Dear Still Water Friends,
In the 1960’s Suzuki Roshi, the founder of the San Francisco Zen Center, looked out a group of his students meditating and said to them "Each of you is perfect the way you are, and you can use a little improvement." For me, his sentence wonderfully captures an essential perspective of mindfulness practice.
We are each perfect just the way we are. We are each the product of billions of years of evolution and of specific events that happened to us. Some of us are like straight white pines, just right for a ship’s mast. Some of us are like gnarled pines on a windswept peak. One is not more perfect than the other. Seeing ourselves as the perfect product of our nature and our conditioning offers us a sense of ease, relaxation, and contentment.
And also, each of us “can use a little improvement." As humans we have preferences for how we wish to live and what we wish to accomplish. As practitioners we may aspire to embody mindfulness, wisdom, and love. The tradition of mindfulness practice teaches that in each moment, through our wise actions (thoughts, words, and behaviors) we can incrementally alter our situation and the situation of the world. Karma is both the process and product of intentional action. Understanding that we can all “use a little improvement" encourages commitment, self-discipline, and responsibility.
As we mature in our practice, we learn to hold each of these positions one hundred percent: that we are perfect and that we can use some improvement. Each points to its own truth and they are not in contradiction. In meditation, we fully accept the quality of each breath, each feeling, each mental state, and, by holding each with mindful awareness, we ever so subtly change successive breaths, feelings, and mental states, and, also, our lives and the life of the universe.
This Thursday evening, after our meditation period, we will share our experiences with seeing ourselves as perfect as we are and seeing ourselves as needing some improvement. Do we tend to habitually emphasize one over the other? What helps us to integrate both perspectives into our meditation and our daily lives?
You are invited to join us.
You are are also invited to join us this week for a brief orientation to mindfulness practice and the Still Water community. The orientation will begin at 6:30 pm. and participants are encouraged to stay for the evening program. If you would like to attend, it is helpful if you let us know by emailing us at info@StillWaterMPC.org.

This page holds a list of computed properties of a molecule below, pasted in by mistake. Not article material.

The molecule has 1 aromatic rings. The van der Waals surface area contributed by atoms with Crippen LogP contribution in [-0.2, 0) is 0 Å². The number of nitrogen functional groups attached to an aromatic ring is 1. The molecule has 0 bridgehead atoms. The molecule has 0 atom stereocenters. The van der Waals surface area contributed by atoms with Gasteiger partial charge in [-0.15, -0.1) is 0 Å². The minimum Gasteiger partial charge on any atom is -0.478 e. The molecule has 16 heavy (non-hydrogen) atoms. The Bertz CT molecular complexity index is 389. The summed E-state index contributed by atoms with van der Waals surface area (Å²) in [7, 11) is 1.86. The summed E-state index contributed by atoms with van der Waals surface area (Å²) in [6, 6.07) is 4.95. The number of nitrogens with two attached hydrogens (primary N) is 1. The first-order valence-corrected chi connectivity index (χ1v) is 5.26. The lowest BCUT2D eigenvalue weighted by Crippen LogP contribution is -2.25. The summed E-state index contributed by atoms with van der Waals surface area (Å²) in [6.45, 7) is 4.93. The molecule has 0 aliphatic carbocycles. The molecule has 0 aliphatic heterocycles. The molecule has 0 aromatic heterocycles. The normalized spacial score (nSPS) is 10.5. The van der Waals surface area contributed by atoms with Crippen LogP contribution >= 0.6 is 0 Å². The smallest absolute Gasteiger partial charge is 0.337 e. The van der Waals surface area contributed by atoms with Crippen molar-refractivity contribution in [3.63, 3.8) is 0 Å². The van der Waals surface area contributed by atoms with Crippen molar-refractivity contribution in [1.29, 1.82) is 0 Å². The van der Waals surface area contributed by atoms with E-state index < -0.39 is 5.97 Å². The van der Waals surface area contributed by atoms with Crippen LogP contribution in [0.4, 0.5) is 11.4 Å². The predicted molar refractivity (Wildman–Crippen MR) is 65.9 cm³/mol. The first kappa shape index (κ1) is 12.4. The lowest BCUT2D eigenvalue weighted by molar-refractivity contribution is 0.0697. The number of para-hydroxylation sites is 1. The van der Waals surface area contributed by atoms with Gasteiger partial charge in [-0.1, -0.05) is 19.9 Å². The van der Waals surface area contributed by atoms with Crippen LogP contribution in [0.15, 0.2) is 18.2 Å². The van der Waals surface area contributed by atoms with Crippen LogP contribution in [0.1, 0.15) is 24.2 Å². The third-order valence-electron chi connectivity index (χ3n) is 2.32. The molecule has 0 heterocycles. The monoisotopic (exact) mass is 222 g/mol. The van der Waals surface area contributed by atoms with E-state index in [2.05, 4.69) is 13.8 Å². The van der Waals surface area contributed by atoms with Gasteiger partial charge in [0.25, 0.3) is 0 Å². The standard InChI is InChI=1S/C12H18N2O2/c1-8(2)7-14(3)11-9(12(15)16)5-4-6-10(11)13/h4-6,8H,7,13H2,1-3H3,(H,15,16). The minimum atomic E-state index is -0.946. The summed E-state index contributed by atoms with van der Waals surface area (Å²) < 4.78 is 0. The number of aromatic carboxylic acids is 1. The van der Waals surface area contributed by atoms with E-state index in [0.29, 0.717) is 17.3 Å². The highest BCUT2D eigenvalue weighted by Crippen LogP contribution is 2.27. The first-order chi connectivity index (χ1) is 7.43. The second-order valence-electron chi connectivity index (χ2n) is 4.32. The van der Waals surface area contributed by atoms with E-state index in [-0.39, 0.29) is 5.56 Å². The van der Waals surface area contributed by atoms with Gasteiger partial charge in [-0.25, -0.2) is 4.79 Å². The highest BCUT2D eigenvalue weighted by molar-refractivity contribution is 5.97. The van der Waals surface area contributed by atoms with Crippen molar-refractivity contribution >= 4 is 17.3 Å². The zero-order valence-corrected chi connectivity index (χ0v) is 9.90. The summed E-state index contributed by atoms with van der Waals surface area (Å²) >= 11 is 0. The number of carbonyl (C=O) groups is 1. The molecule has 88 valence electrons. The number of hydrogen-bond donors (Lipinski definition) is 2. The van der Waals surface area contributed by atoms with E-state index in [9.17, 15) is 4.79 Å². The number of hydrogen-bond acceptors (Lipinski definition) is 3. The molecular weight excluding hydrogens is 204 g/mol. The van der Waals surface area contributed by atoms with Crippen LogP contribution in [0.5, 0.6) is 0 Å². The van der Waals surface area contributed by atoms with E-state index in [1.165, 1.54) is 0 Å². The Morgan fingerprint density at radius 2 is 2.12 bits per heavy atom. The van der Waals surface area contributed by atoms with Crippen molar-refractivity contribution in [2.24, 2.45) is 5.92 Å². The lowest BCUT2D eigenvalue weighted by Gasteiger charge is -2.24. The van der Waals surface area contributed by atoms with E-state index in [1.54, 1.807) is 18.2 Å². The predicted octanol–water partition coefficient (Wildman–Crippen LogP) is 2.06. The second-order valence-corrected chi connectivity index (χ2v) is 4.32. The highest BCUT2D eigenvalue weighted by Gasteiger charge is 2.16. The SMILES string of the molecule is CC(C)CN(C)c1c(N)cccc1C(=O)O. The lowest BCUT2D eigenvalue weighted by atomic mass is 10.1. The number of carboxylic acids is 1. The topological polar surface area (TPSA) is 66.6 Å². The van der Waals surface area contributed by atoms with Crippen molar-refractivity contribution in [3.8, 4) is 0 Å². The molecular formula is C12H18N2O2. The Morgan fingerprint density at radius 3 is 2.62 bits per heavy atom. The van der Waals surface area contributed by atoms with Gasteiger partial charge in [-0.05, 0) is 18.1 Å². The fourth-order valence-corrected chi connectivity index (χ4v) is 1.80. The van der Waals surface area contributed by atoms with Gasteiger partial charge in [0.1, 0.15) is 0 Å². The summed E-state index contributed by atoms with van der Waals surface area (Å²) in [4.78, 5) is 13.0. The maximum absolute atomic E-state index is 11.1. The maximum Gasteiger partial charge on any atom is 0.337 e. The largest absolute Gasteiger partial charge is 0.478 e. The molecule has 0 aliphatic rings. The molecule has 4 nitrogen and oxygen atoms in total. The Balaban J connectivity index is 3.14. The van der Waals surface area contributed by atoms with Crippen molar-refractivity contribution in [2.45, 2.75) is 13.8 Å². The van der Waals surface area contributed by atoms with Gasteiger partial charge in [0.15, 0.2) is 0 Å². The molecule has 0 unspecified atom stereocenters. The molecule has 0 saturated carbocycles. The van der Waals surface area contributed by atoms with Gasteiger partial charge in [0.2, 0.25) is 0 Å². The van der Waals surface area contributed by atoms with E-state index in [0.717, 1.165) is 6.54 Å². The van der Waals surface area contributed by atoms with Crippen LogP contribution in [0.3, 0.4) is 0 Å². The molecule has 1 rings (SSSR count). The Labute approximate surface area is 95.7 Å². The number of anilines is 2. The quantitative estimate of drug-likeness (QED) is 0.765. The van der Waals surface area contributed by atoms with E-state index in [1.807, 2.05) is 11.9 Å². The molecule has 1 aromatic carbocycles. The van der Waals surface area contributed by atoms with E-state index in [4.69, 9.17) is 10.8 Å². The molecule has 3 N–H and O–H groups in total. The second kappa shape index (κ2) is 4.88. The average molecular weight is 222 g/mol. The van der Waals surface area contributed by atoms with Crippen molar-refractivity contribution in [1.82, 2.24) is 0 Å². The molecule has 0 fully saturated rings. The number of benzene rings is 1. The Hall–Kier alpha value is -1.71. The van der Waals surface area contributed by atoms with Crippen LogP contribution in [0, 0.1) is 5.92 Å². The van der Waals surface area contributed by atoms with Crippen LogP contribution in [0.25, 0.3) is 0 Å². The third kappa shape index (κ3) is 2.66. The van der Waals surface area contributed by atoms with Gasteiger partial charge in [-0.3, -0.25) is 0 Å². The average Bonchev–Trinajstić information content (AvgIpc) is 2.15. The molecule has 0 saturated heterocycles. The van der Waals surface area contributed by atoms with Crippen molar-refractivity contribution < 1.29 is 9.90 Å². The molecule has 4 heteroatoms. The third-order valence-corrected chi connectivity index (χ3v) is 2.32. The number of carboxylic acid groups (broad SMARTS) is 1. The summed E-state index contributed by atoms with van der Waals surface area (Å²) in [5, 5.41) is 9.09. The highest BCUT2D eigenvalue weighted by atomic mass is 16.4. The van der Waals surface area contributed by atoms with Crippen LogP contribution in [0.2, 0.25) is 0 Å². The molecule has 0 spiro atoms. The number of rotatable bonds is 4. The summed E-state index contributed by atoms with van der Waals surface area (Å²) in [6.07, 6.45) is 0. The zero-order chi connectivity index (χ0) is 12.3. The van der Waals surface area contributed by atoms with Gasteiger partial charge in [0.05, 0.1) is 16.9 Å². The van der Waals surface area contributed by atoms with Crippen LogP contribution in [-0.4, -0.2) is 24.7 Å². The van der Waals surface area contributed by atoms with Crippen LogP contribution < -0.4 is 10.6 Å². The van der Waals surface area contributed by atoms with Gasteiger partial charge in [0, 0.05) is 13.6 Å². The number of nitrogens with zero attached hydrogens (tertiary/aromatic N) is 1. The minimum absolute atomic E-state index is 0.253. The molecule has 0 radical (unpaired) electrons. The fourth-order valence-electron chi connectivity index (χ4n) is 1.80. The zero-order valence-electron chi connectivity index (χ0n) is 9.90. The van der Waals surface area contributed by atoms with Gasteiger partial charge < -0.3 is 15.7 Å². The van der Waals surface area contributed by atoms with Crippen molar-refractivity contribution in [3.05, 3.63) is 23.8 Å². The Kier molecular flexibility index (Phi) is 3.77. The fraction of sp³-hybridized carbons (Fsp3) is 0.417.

Below are related quotes from Thich Nhat Hanh and Peter Dellla Santina.
There are a few places left for our Still Water Practice retreat this week-end (May 4-6). If you are interested in attending, please register or contact Still Water (at info@StillWaterMPC.org) as soon as possible.
Settling into Silence: Still Water Practice Retreat. Friday, May 4- Sunday, May 6, at Charter Hall in Perryville, MD.
Touching Life Deeply: A Day of Practice. Sunday, May 26, at Blueberry Gardens in Ashton, Maryland.
Lotuses, Food, and Mindful Friends. Sunday, July 15, 2012, at the the National Park Service’s Kenilworth Park & Aquatic Gardens.
by Thich Nhat Hanh
from The Miracle of Mindfulness
When reality is perceived in its nature of ultimate perfection, the practitioner has reached a level of wisdom called non-discrimination mind – a wondrous communion in which there is no longer any distinction made between subject and object. This isn’t some far-off, unattainable state. Any one of us – by persisting in practicing even a little –can at least taste of it. . . .
When reality is experienced in its nature of ultimate perfection, an almond tree that may be in your front yard reveals its nature in perfect wholeness. The almond tree is itself truth, reality, your own self. Of all the people who have passed by your yard, how many have really seen the almond tree? The heart of an artist may be more sensitive; hopefully he or she will be able to see the tree in a deeper way than many others. Because of a more open heart, a certain communion already exists between the artist and the tree. What counts is your own heart. If your heart is not clouded by false views, you will be able to enter into a natural communion with the tree. The almond tree will be ready to reveal itself to you in complete wholeness. To see the almond tree is to see the way. One Zen Master, when asked to explain the wonder of reality, pointed to a cypress tree and said, "Look at the cypress tree over there."
The Middle Way
by Peter Dellla Santina
from The Tree of Enlightenment[T}he Middle Way . . . means moderation in one’s approach to life, in one’s attitude toward all things. We can use the example of the three strings of a lute to illustrate what we mean by this attitude. The Buddha had a disciple by the name of Sona who practiced meditation with such zeal that he encountered nothing but obstacles. Sona began to think of giving up his vows and abandoning the life of a monk. The Buddha, who understood his problem, said to him, “Sona, before you became a monk, you were a musician.” Sona replied, “That is true.” Then the Buddha said, “Being a musician, you should know which string of a lute produces a pleasant and harmonious sound: the string that is overly tight?” “No,” replied Sona, “the overly tight string produces an unpleasant sound and is likely to break at any moment.” “Then,” said the Buddha, “is it the string that is slack?” “No,” replied Sona, “the slack string does not produce a pleasant and harmonious sound. The string that produces a pleasant and harmonious sound is the string that is not too tight and not too loose.” In this case, a life of indulgence and luxury may be said to be too loose, without discipline or application, whereas a life of self-mortification is too tight, too hard and tense, and likely to cause a breakdown of the mind and body, just as the overly tight string is likely to break at any time.